12 thoughts on “California Major Earthquakes”

  1. I remember how insistent the experts were that Loma Prieta wasn’t “The Big One” after it hit in 1989, and thinking they were being a little quick on the trigger with that.

    But further south there have been a couple of damn big ones, if not quite as big, since then — so I suppose they may have been right. Then again, does every “big one” have to be a single huge quake, or can the tectonic stress equivalent to a big one be relieved over a span of decades by a series of seriously major quakes along the same big fault complex?

    Obviously I am not a seismologist.

    1. Here in central Oklahoma waste water injection is being blamed for numerous small quakes over time. I’mna thinking they’re relief quakes preventing stresses from building to dangerous levels. Pretty sure that idea would be DOA in CA. And I have no proof. Just seems a possibility.

      1. Unless they’re injecting the water several miles down, the resulting tremors (assuming the claims are correct) wouldn’t be relieving stress on potential natural quake sources. Most real earthquakes originate 10 to 400 mile deep.

        1. No, it’s the fracking. Earthquakes due to our use of fossil fuels.
          Another example of catastrophic anthropogenic plate tectonics…

  2. May well be a good time to get out. I know there’s an unexplained correlation between volcanic activity and low sunspot counts, but I don’t know whether that’s true for earthquakes, too.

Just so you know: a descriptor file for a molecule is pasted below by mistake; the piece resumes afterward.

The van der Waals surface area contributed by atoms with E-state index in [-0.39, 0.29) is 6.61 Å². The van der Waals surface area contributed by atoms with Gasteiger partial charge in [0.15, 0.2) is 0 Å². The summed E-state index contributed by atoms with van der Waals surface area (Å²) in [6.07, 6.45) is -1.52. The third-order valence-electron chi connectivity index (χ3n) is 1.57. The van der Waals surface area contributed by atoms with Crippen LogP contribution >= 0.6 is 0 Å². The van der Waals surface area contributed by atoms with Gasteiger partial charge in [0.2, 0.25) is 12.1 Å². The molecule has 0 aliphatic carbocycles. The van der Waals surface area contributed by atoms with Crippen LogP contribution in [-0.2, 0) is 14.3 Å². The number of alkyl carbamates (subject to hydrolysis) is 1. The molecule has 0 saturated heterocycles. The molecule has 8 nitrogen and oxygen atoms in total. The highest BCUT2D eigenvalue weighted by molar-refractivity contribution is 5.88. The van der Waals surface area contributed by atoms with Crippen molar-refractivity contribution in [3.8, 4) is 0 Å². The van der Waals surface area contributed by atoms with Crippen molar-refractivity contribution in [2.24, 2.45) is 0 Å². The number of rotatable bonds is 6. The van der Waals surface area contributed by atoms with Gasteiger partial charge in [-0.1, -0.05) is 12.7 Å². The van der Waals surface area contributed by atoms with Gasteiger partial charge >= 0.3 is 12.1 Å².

And we’ve been in a period of very low sunspot activity for several years now with no end in sight.

  3. Are the warmistas going to blame the earthquake drought on global warming, like they do they decline in hurricanes and tornadoes?

  4. The problem is that it might take another century or three before anything happens.

    When they go, they’ll probably be much like the slip fault in northern Turkey (which is similar in scale to the San Andreas fault zone) with one after another going along the San Andreas (and nearby faults like the Hayward fault zone, Garlock fault, and all those smaller fault zones around the San Andreas some which might not have been discovered yet). They probably won’t go all at once, but you’d see a few years or decades between each major earthquake.

    I guess the analogue is something like a zipper with one part of the fault mess going first, pause, and then neighboring pieces, pause, and then neighboring pieces, and so on.

    Come to think of it, if that’s standard behavior for the San Andreas area, then a century of pause is not rare, but normal.

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